You probably know that Jesus was crucified on Good Friday. What you may not know was that Good Friday was one of the busiest days in Jesus’s life. As far as I can tell, no other day in the Bible receives more attention.
To help you appreciate this, I have drafted a timeline of the key events of the first Good Friday (below). There was a little bit of guesswork involved in this, but you can check my timeline against the scriptures.
Some points to note before we start:
- Good Friday was the preparation day that precedes the Sabbath, and the Sabbath begins at sunset on Friday (Luke 23:54). Jesus was crucified the day before the Sabbath (on Friday morning; the first day) and raised after the day after Sabbath (Luke 24:1) early on Sunday morning (the third day; see Luke 24:46).
- In scripture, there are reckoned to be about twelve hours of daylight (John 11:9). So when the gospel writers refer to the third hour or the sixth hour of the day, they mean the third or sixth hour after sunrise.
- Since people in biblical times didn’t wear watches, it is more safer to interpret “the third hour” as mid-morning rather than a specific time such as 9am. This explains the apparent contradiction when Mark says Jesus was crucified at the third hour (Mark 15:25), while John says Pilate sentenced Jesus in “about the sixth hour” (John 19:14). We don’t know exactly when Jesus was crucified, but it was around mid- to late morning.
- At Easter, the sun rises in Jerusalem at around 6:30am and sets at 7pm. This means everything that needed to be done – from the trial to the crucifixion and the burial of Jesus – had to be completed before the commencement of the Sabbath at around 7pm. We can fiddle with the timing of the events, but sunset provides us with a hard deadline.
Got all that? Good. We are now ready to see what happened on that first Good Friday. As you go about your day this Friday, scan the timeline to find out what Jesus was doing at different times during the day.
What happened on Good Friday?
12am: In the Garden of Gethsemane, Jesus is betrayed with a kiss from Judas (Mark 14:44). He is arrested by a crowd of 500 armed men and officials sent by the chief priests and Pharisees (Matt. 26:47, John 18:3). When Jesus identifies himself to the mob, they fall down under the power of God (John 18:6-7). Peter strikes a servant of the high priest, cutting off his right ear (John 18:10-11). Jesus rebukes Peter and heals the injured servant (Luke 22:51). As the soldiers seize Jesus and bind him, his disciples desert him and flee (Mark 14:50).
1:00: Jesus is taken to Annas, a former high priest (John 18:13). Annas questions Jesus then sends him, still bound, to Caiaphas, his son in law and the current high priest (John 18:19-24).
3:00: At the house of Caiaphas, the Sanhedrin (the ruling council of 70 men) has assembled (Matt. 26:57, Luke 22:54). Jesus is made to endure a sham trial (Matt. 26:59, Mark 14:55). Many false witnesses make accusations, but their lies are transparent and Jesus says nothing. Finally, Caiaphas says, “I command you to tell us if you are the Son of God.” Jesus breaks his silence. “You have said so. But I say to all of you: From now on you will see the Son of Man sitting at the right hand of God” (Luke 22:69). This is enough for Caiaphas. Tearing his robe, he accuses Jesus of blasphemy and convinces the Sanhedrin to condemn him to death (Matt. 26:65). The guards blindfold Jesus, spit on him and beat him (Matt. 26:67, Mark 14:65, Luke 22:63-65).
5:00: Outside in the courtyard, Peter is recognized by several people as a follower of Jesus. Three times Peter denies knowing Christ (Matt 26:69-74).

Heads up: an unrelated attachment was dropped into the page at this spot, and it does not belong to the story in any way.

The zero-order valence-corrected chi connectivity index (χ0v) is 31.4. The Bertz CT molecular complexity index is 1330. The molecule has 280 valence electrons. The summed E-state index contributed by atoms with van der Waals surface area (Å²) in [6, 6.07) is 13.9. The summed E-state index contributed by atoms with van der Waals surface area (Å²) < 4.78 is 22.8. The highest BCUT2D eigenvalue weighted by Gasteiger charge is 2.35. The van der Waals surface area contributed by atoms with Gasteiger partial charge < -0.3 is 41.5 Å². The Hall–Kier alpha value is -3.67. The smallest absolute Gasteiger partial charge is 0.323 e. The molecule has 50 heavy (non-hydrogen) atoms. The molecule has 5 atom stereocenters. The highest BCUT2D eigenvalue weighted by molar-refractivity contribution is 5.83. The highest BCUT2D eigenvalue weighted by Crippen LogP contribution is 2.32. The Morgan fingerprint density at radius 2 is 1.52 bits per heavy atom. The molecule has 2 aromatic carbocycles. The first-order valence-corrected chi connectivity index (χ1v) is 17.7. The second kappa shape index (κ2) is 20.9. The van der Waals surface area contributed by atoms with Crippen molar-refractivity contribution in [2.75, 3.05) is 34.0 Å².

6:00: Lacking the authority to put Jesus to death on a cross, the Sanhedrin set out to enlist the aid of the Roman governor, Pontius Pilate (John 18:31). As Jesus is led away, he looks directly at Peter in the courtyard. Peter flees, weeping bitterly (Luke 22:61-62). Judas too, having learned that Jesus has been condemned to die, is filled with remorse. He tries to return the money he was paid then hangs himself (Matt. 27:3-5).
6:30: The chief priests take Jesus to the governor’s residence (Matt 27:2, Mark 15:1). Since the Jews refuse to enter the Praetorium, Pilate comes out to meet them (John 18:28). Pilate asks the Jews, “What charges are you bringing against this man?” The Jews make a number of vague accusations. “He’s a criminal, obviously, otherwise we wouldn’t be here” (John 18:30).
6:45: Pilate takes Jesus inside and questions him privately. “Are you king of the Jews?” (Luke 23:3, John 18:33). Jesus replies, “If you say so” (Mark 15:2). Pilate repeats the trumped up charges of the Jews and asks, “How do you defend yourself?” Jesus says nothing (Mark 15:5). Pilate is stumped. He has been given no evidence to condemn Jesus. After learning that Jesus is a Galilean, Pilate sends him to Herod Antipas, the ruler of Galilee, who happens to be in Jerusalem for Passover (Luke 23:6-7).
7:30: Herod has heard about Jesus and is pleased to meet him in person. Herod hopes to see Jesus perform a miracle (Luke 23:8). Herod questions him at length, but Jesus says nothing in reply (Luke 23:9-10). The chief priests and law teachers vehemently accuse Jesus of wrongdoing. Herod mocks Jesus. He dresses him in an elegant robe and sends him back to Pilate (Luke 23:11).
8:30: Pilate tells the chief priests and the rulers, that neither he nor Herod have found any evidence for the charges they have made against Jesus. “I find no fault in him at all” (John 18:38). The governor says he will punish Jesus then release him in accordance with the Passover custom (Luke 23:13-16, John 18:39). Stirred up by the chief priests and the elders, the mob shouts for the release of a notorious criminal called Barabbas (Matt. 27:15-21). Pilate receives a message from his wife: “Have nothing to do with this innocent man” (Matt 27:19). She is the only woman to speak at Jesus’ trial. Pilate tries three times to release Jesus, but the mob is insistent (Luke 23:22).